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JDJ Meets Sun's JCP 2.6 Maestro, Aaron Williams

JDJ Meets Sun's JCP 2.6 Maestro, Aaron Williams

In a very brief 8 months Aaron Williams, spec lead for the largest expert group currently functioning in the JCP, guided the group to a consensus on the next version of the JCP.

Highlights of the next-generation JCP include processes to increase transparency, encourage broader participation, and improve overall efficiency of the process while support specification leads. In addition, it offers resources to reduce the burden on the spec leads.

"We want to involve more people sooner" said Williams in a recent interview. This version of the JCP opens up the first review period to all those that have access to the Internet and are able to download the documents. Prior to this revision, only community members were allowed to view and comment on specifications. In addition to increasing transparency, the change is expected to pave the way for comments from a much broader audience.

Other important change is the change in the voting process. Under past versions of the process, the first review period was followed by a vote in the executive committee (EC). The result is that "JSRs tend to get stuck in expert committees," said Williams.

The removal of the vote takes some pressure off of spec leads to get come up with all the answers this early on in the process. "We want to reduce the time (in review) from 9 to 6 months," Williams explained. One drawback to removing the vote is that it does delay input from the EC until the end of the review process. At first the spec leads felt uncomfortable as it left to many open questions but overall, the move is seen as an enabler.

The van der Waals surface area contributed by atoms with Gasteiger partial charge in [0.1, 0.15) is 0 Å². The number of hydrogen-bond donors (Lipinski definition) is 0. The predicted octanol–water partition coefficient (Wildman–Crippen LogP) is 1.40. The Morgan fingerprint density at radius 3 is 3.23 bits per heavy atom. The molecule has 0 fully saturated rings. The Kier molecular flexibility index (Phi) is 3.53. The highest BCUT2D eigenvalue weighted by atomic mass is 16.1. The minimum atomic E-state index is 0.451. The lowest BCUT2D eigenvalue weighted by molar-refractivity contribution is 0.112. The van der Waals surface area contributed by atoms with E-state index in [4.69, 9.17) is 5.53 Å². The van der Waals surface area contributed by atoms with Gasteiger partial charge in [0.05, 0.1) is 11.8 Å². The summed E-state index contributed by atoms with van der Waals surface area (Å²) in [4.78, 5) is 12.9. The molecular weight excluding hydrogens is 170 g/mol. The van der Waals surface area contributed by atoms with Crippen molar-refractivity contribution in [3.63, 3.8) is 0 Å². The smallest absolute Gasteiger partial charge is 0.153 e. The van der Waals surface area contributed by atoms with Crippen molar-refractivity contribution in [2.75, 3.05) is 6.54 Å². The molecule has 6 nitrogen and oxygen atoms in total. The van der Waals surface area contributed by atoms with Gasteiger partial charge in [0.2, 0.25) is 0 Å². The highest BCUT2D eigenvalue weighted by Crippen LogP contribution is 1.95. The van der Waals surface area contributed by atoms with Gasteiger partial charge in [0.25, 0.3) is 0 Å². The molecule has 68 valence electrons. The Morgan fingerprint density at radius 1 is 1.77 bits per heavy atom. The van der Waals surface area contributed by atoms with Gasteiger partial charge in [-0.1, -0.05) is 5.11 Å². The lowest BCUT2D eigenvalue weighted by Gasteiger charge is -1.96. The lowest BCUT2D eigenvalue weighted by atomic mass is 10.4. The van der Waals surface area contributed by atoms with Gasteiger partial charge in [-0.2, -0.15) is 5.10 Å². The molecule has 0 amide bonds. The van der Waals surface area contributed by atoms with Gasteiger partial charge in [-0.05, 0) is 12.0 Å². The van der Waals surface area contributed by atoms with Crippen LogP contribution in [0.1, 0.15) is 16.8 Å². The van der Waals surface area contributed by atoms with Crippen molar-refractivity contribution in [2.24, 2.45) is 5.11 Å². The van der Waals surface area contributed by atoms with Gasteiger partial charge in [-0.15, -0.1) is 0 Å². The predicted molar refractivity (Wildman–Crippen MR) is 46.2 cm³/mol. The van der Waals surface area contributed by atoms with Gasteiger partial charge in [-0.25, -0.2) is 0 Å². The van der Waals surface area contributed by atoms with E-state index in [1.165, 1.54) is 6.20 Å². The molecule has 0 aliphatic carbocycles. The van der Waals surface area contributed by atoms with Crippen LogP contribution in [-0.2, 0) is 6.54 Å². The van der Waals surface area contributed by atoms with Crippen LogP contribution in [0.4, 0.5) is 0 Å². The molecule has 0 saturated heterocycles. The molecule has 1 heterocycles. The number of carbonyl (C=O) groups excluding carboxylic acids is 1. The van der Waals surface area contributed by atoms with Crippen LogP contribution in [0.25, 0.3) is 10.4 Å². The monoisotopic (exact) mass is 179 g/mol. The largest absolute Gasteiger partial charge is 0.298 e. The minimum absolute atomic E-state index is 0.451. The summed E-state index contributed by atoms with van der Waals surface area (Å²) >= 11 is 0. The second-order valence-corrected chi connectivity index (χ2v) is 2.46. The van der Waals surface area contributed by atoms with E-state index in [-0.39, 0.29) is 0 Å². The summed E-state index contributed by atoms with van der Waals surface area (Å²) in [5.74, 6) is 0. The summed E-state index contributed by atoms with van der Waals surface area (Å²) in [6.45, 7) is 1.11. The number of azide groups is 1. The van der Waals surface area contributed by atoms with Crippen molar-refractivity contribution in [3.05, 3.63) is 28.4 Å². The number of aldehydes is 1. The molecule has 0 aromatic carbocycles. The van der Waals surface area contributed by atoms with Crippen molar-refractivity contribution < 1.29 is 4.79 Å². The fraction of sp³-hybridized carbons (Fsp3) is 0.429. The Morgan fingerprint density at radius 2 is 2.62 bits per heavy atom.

The process will require the spec lead to provide a transparency plan to the EC. The EC will then work with the spec leads to help make the transparency plan stronger. When asked about the use of NDA in the process, Williams responded by saying that none of the legal agreements had been touched in this version of the JCP and as such NDA still stand. The JCP 2.6 will not require the spec lead to make all discussion public. Williams did point out that the current process does allow for the spec leads to be transparent and he pointed to Doug Lea's efforts as spec lead on JSR-166 as an example. But the JCP 2.6 will enable and encourage the spec leads to be more transparent.

To assist the spec leads, more documentations and tools will be provided to assist them. They will be provided with a Web site where they can post schedules and drafts for the community to see. Spec leads generally don't have the time to set this up, so now it will be set up for them. A calculated side-effect of increasing visibility is to encourage the public to participate and then join the JCP, and have more current JCP members join expert groups and become spec leads. Right now, leading a specification is considered to be a black art. Williams is banking on the belief that improved transparency will help demystify the process.

The process to appears to have broad support. Williams commented that instead of putting up resistance, the spec leads were all to eager to offer assistance. Only Sony failed to vote and while Nokia posted a comment, it  voted in favor of the new specification.

More Stories By Kirk Pepperdine

Kirk Pepperdine has more than 10 years of experience in OO technologies. In edition to his work in the area of performance tuning, Kirk has focused on building middleware for distributed applications.

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